These Prayed


Kartar Singh


Sadhu Sundar Singh was an awesome man of God in India.  I will have more on him in the future but this story was from Sundar as he made his way into the country of Tibet to witness.


“Sundar, coming to the Tibetan town of Tsingham, met a man for whom the people had a superstitious reverence, one of the few who could preach about Jesus in this anti-Christian land without fear of reprisal.

          This preacher had once been chief secretary to the lama of the town but, owing to the witness of a Christian missionary, had declared himself a follower of Christ.  His first was made to his own master, the fanatical, ignorant Buddhist lama.  Within a few days he was sentenced, before the walls of the lamasery, to a pitiless death.  Sewn into a wet yak skin and flung into the scorching sunshine, he was left to be crushed to death as the skin contracted.  When he did not die quickly enough red hot skewers were thrust through the skin into his body and he was later withdrawn from the skin and dragged through the streets to the refuse heaps outside.  Excruciating tortures were inflicted on him, and when he was finally dropped onto the dunghills his breathless body fell awkwardly and awry.  As the crowds left the vultures began to gather.

          The mutilated victim was not dead, though after this treatment he should have died of exposure; or septic poisoning or starvation in the days that followed.  Instead, he crawled back from the doors of death, and returned constantly to the village to preach.

          When Sundar asked this astonishing man what had won him for Christ, the preacher’s reply was that is was the witness of another martyr, done to death in this very same town and in an identical fashion.  Within an hour or so the end the dying man asked for a moment’s freedom for his right hand.  With excruciating pain, he rolled toward a little book which the crowd had left lying by his side.  It was his New Testament.  On the fly leaf, with writing materials given to him by an onlooker, the martyr had written his last message.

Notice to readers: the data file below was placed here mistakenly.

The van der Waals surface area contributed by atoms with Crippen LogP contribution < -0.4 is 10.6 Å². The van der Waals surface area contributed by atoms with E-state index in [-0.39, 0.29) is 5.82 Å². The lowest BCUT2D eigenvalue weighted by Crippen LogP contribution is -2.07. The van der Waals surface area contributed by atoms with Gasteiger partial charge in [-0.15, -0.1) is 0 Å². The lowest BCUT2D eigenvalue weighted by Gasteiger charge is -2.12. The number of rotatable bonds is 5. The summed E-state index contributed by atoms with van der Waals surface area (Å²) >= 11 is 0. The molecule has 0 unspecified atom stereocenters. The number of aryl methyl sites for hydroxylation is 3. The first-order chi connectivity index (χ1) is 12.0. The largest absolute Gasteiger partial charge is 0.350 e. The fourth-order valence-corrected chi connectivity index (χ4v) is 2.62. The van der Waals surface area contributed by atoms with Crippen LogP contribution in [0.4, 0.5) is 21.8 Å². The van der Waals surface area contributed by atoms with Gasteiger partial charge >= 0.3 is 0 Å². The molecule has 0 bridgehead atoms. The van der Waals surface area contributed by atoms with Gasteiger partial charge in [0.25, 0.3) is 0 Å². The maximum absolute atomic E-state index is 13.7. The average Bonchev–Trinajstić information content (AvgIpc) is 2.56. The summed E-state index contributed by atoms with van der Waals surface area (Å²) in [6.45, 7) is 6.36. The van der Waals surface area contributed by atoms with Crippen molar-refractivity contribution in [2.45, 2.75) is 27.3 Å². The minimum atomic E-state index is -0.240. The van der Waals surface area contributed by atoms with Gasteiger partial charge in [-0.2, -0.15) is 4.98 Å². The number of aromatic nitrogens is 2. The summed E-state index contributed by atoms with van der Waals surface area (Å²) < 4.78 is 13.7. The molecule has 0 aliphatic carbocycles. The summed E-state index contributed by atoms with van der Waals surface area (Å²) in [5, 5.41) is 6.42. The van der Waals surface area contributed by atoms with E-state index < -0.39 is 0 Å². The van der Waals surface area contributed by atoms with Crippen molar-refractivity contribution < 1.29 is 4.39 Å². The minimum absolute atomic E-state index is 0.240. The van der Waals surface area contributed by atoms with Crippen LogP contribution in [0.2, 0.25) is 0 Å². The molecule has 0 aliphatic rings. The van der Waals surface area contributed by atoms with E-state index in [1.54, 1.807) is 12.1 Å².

The life He gave me was what I gave to Him.’

          The Sadhu discovered that this young missionary, whose witness had had such remarkable results, was an Indian, a Sikh like himself from the Punjab, by the name of Kartar Singh.  He too had been brought up in a home of luxury, had been made an outcast by an enraged family and had finally penetrated the Himalayas to preach to the devil dreading Tibetans.

          Sundar returned to the Punjab with the story of Kartar Singh’s martyrdom and sought out the young hero’s father.  He had been without news of his son for years, and as Sundar told him of the boy’s courage and the effect of his life and death, the old man’s heart was broken.

          He stretched out his gnarled hand and clutched at the Sadhu’s yellow robe.  His fingers touched the sharp outline of the New Testament which Sundar always carried.  His eyes filled with tears.  I believe in Jesus too,’ he whispered, choking over the words.”


Brothers and sisters, what does our faith cost us?  What price are we willing to pay to be His witness?  Remember His full cost of the cross and always be ready to live the life spent completely!!!


God Bless you all.



Source: The Story of Sadhu Sundar Singh,  by Cyril J. Davey,  Moody Press 1963